Today, I read Maria Dahvana Headley’s “Such & Such Said To So & So,” appearing in The Year’s Best Science Fiction & Fantasy 2014 edited by Rich Horton (pages 95-104). It’s a fun story with nice gritty language, but I didn’t get it.
My son, the chef, says it’s because I don’t drink or go to bars. That makes sense. The story reminds me of Will Smith’s “Candy” where he integrates tons of candy names into a song. I did recognize some of the literary references, but anything having to do with booze, I don’t get. Yeah, when I was in the Army, I went to bars with my friends, but as the designated driver or designated walker. I got all the water I wanted or paid premium prices for four ounces of Coke. Sometimes as high as five dollars.
What I loved about this story is the language. It’s very cool. It has that dark feel of a rave in Blade or the Matrix, but also of the speakeasy world of prohibition. My comic is of Joe Mexico trying to buy a Coke Zero from the bartender that is depicted in Headley’s story. Joe knows more about this stuff than I do. He’s a former homicide detective and is currently a private detective. He might not drink, either, but he has in the past.
When I go deeper into Joe’s story, I’ll be employing language much like the language of this story.
Two weeks ago my son graduated from Stevens Henager College with an associates degree in medical technology. I was really glad he did. Two years ago, he didn’t even have a high-school diploma. His graduation was one of the best days of my life.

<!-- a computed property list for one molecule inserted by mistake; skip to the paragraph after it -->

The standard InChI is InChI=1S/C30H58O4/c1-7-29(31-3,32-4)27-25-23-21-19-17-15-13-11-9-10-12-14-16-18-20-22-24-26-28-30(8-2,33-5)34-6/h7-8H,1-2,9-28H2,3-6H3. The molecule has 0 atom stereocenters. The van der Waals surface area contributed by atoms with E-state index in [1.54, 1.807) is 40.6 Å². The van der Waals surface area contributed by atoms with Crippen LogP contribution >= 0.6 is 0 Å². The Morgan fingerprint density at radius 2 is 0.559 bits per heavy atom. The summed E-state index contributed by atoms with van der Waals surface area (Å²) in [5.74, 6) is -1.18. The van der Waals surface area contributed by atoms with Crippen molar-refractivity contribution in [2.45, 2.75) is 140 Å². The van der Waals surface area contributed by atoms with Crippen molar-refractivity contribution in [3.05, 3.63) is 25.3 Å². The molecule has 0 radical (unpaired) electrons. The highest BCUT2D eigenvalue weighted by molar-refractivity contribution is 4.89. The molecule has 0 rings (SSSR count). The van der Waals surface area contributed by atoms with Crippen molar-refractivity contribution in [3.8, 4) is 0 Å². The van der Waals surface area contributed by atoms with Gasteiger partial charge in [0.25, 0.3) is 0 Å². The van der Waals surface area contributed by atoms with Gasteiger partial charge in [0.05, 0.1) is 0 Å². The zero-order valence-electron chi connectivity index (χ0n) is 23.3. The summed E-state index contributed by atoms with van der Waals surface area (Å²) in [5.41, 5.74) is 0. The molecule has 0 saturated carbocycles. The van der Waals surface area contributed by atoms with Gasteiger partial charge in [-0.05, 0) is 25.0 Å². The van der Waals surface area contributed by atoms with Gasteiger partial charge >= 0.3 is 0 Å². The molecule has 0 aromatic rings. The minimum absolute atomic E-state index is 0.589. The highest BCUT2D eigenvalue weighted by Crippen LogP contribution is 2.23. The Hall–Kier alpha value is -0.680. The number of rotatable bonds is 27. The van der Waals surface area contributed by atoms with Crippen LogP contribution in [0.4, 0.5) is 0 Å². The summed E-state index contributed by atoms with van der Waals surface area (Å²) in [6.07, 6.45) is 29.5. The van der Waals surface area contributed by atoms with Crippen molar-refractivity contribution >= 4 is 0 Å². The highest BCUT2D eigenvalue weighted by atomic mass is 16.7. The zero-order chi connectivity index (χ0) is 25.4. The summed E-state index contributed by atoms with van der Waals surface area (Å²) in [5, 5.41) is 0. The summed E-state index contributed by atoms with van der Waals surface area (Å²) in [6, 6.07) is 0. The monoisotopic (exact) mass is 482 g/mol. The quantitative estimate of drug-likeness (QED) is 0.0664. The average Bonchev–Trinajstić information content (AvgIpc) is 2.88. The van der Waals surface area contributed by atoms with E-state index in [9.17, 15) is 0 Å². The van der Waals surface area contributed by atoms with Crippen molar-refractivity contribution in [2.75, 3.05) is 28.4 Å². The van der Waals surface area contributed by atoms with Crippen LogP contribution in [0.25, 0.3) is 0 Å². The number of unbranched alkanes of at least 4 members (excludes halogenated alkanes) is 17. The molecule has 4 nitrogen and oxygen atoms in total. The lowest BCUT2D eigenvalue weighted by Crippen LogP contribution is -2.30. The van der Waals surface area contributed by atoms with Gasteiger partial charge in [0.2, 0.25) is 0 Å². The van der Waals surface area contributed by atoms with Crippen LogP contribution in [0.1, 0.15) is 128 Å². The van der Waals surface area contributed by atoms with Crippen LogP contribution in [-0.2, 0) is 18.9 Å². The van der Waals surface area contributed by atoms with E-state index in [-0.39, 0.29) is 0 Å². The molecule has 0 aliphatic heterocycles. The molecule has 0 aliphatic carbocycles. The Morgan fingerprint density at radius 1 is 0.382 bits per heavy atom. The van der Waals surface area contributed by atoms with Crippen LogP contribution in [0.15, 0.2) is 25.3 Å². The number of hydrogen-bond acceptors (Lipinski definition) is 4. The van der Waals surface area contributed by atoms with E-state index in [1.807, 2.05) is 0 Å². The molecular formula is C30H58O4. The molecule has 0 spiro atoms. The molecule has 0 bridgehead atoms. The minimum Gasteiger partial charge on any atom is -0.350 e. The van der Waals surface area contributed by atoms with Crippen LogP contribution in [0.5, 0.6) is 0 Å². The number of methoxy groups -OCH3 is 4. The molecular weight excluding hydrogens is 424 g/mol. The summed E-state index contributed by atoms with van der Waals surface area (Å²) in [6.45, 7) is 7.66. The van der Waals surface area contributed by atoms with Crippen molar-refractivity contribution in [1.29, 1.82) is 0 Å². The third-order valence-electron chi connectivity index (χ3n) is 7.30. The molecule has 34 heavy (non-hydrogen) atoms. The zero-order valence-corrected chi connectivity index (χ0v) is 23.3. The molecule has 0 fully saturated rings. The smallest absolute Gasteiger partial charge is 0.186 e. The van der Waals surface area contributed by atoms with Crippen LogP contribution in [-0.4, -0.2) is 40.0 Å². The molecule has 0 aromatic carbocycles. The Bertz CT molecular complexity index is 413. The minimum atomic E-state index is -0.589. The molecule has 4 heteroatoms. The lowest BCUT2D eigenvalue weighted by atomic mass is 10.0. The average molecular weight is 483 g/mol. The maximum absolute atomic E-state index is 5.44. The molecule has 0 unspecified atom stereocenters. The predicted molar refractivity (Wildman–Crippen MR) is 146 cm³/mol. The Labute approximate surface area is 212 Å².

I just read Yoon Ha Lee’s “Effigy Nights,” appearing in The Years Best Science Fiction & Fantasy 2014 edited by Rich Horton (pages 84-94). While reading, I dreamt of my nights during college chopping up literature, devouring sweet-magical protagonists with mustard, scissoring texts into papers and essaying thought comics for my English professors. I loved the hunt of literature to the point where I am the attacking alien force waiting for the text to bleed for me.
Trying to figure out Lee’s text, I spent an hour shifting “Imulai Mokarengen”, the name of the city the story takes place in, to see if it is an anagram. I came up up with “I am ink ergo a lumen” or I am ink, therefore the light. Essentially, the city is living ink or try this: “this text is a city of living ink.”
This is one of those moments in textual analysis when the reader smiles and lusts madly, thrusting paragraphs like the following:
Imulai Mokarengen has been unmolested for over a hundred years. People come to listen to the minstrels and drink tea-of-moment-unraveling, to admire the statues of shapeshifting tigers and their pliant lovers, to look for small maps to great fortunes at the intersections of curving roads. Even the duelists confront each other in fights knotted by ceremony and the exchange of poetry. (pg 84)
I’m not going to dig any further because the text itself is prose poetry and I do not want to interrupt text and eyeball sex. I will tell you my favorite line: “The poets, in particular, were not becoming any less loud, especially when one of them was shot in the head” (pg 88).
Please read this story. It is a trap for the eyes and a tattoo for the soul.